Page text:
It brings an earthiness to a dish complimenting many other herb flavors in a dish, mainly used in soups, stews, curries, in salad dressings and even for garnishing roasted lamb, grilled steaks, and chicken.

Parsley also provides many health benefits such as treating urinary tract infections (UTIs), constipation, jaundice, indigestion, cough, asthma, high blood pressure, osteoarthritis, prostate conditions, starting menstrual flow, and as a breath freshener [7].

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4. Thymethyme

Thyme is an amazing versatile herb used in many meals.

Thyme is a small herb with a strong odor similar to that of mint, as it belongs to the mint family.

There are almost more than 350 known thyme species due to their feasibility in hybridizing.

Fresh or dried thyme leaves can be used to bring out the flavors of casseroles, soups, stews, salads, sauces, dressings, marinades, and even in sautéed vegetables.

Due to the various amount of phytochemicals present in it, it provides numerous health benefits.

Thyme helps treat bronchitis, whooping cough, sore throat, diarrhea, parasitic worm infections, skin disorders, and can also be applied to the scalp to treat baldness [8].

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5. Rosemaryrosemary

Rosemary is a perennial evergreen shrub that grows best in warmer areas and is known by name such as “Dew of the Sea.”

Rosemary’s leaves appear like flat pine needles and resemble lavender, although related to mint.

The use of rosemary is an integral part of French, Spanish, and Italian cooking.

Rosemary provides intense camphor or piney fragrance to a dish, making it as another good substitute for dill weed.

Traditionally, rosemary was added in lamb, chicken, pork and fish recipes as it blends so well with all sorts of vegetables such as beans, grains, mushrooms, onions, peas, potatoes, and spinach.

Rosemary can appear to be pungent to some people and should be used in small amount to the dish.

Rosemary has not only been used for culinary purpose but also used for its medicinal properties since ancient times.

Since rosemary is rich in antioxidants and anti-inflammatory compounds, it’s found to boost the immune system and improve blood circulations [9].

Apart from that, it is known to help alleviate muscle pain, improve memory, boost the immune and circulatory system, and promote hair growth. [9].

RELATED: 14 Effective Essential Oils for Muscle Pain That Work

6. Basil

Like thyme and rosemary, basil also belongs to the mint family is extremely popular due to its sweet, strong taste and aroma.

If you have heard of pesto sauce, then you must also know that basil is one of the primary ingredients in pesto sauce, especially in Italian cuisine.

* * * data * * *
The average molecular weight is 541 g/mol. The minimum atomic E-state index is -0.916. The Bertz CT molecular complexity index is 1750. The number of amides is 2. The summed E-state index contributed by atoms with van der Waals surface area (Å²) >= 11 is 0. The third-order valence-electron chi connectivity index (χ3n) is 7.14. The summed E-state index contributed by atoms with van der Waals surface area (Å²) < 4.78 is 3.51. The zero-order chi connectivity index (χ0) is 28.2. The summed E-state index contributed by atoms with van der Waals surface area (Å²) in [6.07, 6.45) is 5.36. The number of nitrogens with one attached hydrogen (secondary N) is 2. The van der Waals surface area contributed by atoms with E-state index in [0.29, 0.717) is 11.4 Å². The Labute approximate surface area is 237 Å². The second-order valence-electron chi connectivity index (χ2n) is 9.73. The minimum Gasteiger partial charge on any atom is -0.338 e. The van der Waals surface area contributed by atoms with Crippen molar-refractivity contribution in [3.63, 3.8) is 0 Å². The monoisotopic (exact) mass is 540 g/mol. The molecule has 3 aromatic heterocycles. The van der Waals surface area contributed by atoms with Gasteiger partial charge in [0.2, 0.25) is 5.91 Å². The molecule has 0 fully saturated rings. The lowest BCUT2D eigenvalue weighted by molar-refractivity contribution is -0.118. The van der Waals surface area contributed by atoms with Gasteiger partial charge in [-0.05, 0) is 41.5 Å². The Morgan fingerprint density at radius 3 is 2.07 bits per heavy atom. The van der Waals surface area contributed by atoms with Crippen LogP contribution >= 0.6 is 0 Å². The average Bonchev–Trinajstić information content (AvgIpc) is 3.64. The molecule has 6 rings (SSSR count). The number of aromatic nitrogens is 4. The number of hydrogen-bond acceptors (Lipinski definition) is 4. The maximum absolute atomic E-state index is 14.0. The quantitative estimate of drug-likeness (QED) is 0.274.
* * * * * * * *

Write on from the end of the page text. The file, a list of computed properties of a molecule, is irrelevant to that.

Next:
It’s widely available and comparatively inexpensive making a good substitute for dill leaves.

Its fragrance work in great combination with herbs such as rosemary and thyme and can be used in any meat dishes, fish, vegetables, cheese, soup, and even in egg recipes.

If you are thinking of only preparing a salad dressing and the only herb you have is basil, then you’re good to go as it alone works as a great replacement for dill leaves.

Although its flavor is different, it complements dishes in the most delicious way once added to a dish.

Like dill, it’s advisable to add it during the last few minutes of cooking for maximum flavor.

Basil also provides health benefits due to its phenolic compounds.

It is known to fight against cancer, and reduce the effects of oxidative stress

Apart from this, it is known for its antibacterial, anti-inflammatory properties, and has anti-aging properties [10].

RELATED: 13 Essential Oils for Inflammation & How to Use Them

Some Tips for Storing Fresh Herbs

Now that you’ve seen different substitutes for dill leaves let’s look at how can these herbs be stored.

Storing or keeping fresh herbs is not that hard, in fact, it’s way easier than you think!

To store fresh herbs:

What You’ll Need:

  • Fresh herbs
  • A knife
  • Small glass jar
  • Water
  • Small plastic bag

Recommended Directions:

  • Cut at least half of the stems of any herb
  • Add little amount of water in the glass jar
  • Stand the stem ends of the herb into the glass jar
  • Loosely cover the leaves of the herb with a plastic bag and store it in the refrigerator.

Make sure to store these herbs in the refrigerator for 3-5 days max. However, it is best used fresh to get maximum benefits.

Note: Not all herbs can be refrigerated, especially basil. It’s best used fresh. Don’t use the wilted or blacked leaves.

Bottom Line

Although there might be a slight difference in the taste of substituting these herbs in place of dill, there is no harm in experimenting with the recipes.

It’s also best to use fresh herbs as they contain numerous health benefits and tend to lose their nutrients and blacken over time.

Some of the aromas and flavors of the herbs mentioned above are strong, mild, or sweet, so make sure to use it according to your taste preference.

READ MORE: 9 Amazing Health Benefits of Paprika: Uses & Recipes